Let’s imagine what it’s like to be a brain. Stuck in a bone box, trying to figure out what’s going on outside. The only tool we have for this is electrical signals coming from the senses like a waterfall. Signals from the senses are affected by both the outside world and the body itself. For example, what we see is affected by the ability of objects to emit or reflect light, as well as eye movements and the position of the head. In the 19th century, Hermann von Helmholtz realized that perception (solving the problem of what is outside) requires the brain to interpret sensory signals of external origin. The brain must organize sensory inputs in order to create an accurate internal model of the external world. For this reason, it has been suggested that the brain makes Bayesian inference. Bayesian inference describes updating beliefs as new evidence becomes available. In other words, the most probable causes of current sensory data are determined by combining previous opinion and information. Thus, perceptions occur. The differences (prediction errors) between the predicted signals and the actual sensory data obtained are used to update previous opinions. Thus, you will be more ready for the next sensory input. One consequence of the idea of ​​predictive coding is that the architecture of the cerebral cortex fits ideally with Bayesian inference. According to this view, information coming from the bottom up (from the senses to the brain) also includes prediction errors. “Top-down” signals from higher brain regions carry insights. The differences (prediction errors) between the predicted signals and the actual sensory data obtained are used to update previous opinions. Thus, you will be more ready for the next sensory input. One consequence of the idea of ​​predictive coding is that the architecture of the cerebral cortex fits ideally with Bayesian inference. According to this view, information coming from the bottom up (from the senses to the brain) also includes prediction errors. “Top-down” signals from higher brain regions carry insights. The differences (prediction errors) between the predicted signals and the actual sensory data obtained are used to update previous opinions. Thus, you will be more ready for the next sensory input. One consequence of the idea of ​​predictive coding is that the architecture of the cerebral cortex fits ideally with Bayesian inference. According to this view, information coming from the bottom up (from the senses to the brain) also includes prediction errors. “Top-down” signals from higher brain regions carry insights.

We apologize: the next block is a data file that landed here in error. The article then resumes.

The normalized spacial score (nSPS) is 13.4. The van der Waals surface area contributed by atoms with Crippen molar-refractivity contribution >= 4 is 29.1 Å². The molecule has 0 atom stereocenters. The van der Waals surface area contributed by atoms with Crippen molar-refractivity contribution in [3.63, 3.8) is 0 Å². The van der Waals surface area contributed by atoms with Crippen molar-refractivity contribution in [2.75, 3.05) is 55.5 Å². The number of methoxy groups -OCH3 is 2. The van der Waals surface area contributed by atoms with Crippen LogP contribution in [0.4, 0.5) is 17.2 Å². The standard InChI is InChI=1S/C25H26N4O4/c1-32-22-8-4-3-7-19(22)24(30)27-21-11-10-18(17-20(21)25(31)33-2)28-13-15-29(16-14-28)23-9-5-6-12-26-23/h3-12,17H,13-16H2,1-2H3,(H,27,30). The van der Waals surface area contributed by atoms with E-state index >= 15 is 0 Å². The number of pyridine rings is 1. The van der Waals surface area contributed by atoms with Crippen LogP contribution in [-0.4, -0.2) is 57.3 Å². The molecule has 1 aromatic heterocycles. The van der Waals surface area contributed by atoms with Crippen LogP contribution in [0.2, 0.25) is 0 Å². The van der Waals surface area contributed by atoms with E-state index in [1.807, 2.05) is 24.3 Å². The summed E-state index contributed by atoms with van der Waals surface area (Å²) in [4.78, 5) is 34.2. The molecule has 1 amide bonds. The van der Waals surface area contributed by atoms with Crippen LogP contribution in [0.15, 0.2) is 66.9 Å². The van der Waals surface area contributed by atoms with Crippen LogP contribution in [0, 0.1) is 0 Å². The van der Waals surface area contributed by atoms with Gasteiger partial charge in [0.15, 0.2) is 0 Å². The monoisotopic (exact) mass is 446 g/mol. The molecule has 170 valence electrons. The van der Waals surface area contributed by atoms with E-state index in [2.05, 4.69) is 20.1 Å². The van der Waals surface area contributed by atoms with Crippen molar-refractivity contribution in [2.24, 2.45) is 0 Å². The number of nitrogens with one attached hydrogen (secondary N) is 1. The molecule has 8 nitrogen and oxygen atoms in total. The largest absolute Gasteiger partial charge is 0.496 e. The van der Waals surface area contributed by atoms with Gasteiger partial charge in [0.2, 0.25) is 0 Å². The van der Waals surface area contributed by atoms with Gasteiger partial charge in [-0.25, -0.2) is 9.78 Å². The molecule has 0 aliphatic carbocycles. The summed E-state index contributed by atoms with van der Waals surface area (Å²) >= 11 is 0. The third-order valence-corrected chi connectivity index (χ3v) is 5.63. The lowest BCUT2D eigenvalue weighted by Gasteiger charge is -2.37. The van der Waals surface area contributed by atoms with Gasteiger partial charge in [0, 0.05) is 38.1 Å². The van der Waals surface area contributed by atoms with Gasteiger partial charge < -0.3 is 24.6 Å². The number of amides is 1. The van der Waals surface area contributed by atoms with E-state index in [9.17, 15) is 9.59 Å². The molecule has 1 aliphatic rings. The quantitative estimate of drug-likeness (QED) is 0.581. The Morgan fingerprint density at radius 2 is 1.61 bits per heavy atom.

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Bayesian Brain: Artificial Intelligence, Machine Learning, Neuroscience